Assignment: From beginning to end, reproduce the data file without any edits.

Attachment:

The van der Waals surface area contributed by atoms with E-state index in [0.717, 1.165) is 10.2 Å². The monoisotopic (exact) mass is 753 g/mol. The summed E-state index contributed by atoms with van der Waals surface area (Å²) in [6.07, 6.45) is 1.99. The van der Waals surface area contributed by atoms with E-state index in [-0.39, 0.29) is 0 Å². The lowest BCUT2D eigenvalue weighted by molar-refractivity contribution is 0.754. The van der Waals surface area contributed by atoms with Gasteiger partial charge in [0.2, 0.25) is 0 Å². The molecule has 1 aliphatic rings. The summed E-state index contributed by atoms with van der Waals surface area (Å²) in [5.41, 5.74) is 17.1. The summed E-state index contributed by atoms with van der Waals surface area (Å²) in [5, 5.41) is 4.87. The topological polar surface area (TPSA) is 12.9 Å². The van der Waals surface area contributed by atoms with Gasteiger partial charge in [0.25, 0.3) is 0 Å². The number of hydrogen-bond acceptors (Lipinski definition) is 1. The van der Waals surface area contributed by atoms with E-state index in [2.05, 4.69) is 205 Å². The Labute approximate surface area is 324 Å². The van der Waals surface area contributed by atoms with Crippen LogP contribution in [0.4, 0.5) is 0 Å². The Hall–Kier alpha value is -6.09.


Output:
The van der Waals surface area contributed by atoms with E-state index in [0.717, 1.165) is 10.2 Å². The monoisotopic (exact) mass is 753 g/mol. The summed E-state index contributed by atoms with van der Waals surface area (Å²) in [6.07, 6.45) is 1.99. The van der Waals surface area contributed by atoms with E-state index in [-0.39, 0.29) is 0 Å². The lowest BCUT2D eigenvalue weighted by molar-refractivity contribution is 0.754. The van der Waals surface area contributed by atoms with Gasteiger partial charge in [0.2, 0.25) is 0 Å². The molecule has 1 aliphatic rings. The summed E-state index contributed by atoms with van der Waals surface area (Å²) in [5.41, 5.74) is 17.1. The summed E-state index contributed by atoms with van der Waals surface area (Å²) in [5, 5.41) is 4.87. The topological polar surface area (TPSA) is 12.9 Å². The van der Waals surface area contributed by atoms with Gasteiger partial charge in [0.25, 0.3) is 0 Å². The number of hydrogen-bond acceptors (Lipinski definition) is 1. The van der Waals surface area contributed by atoms with E-state index in [2.05, 4.69) is 205 Å². The Labute approximate surface area is 324 Å². The van der Waals surface area contributed by atoms with Crippen LogP contribution in [0.4, 0.5) is 0 Å². The Hall–Kier alpha value is -6.09.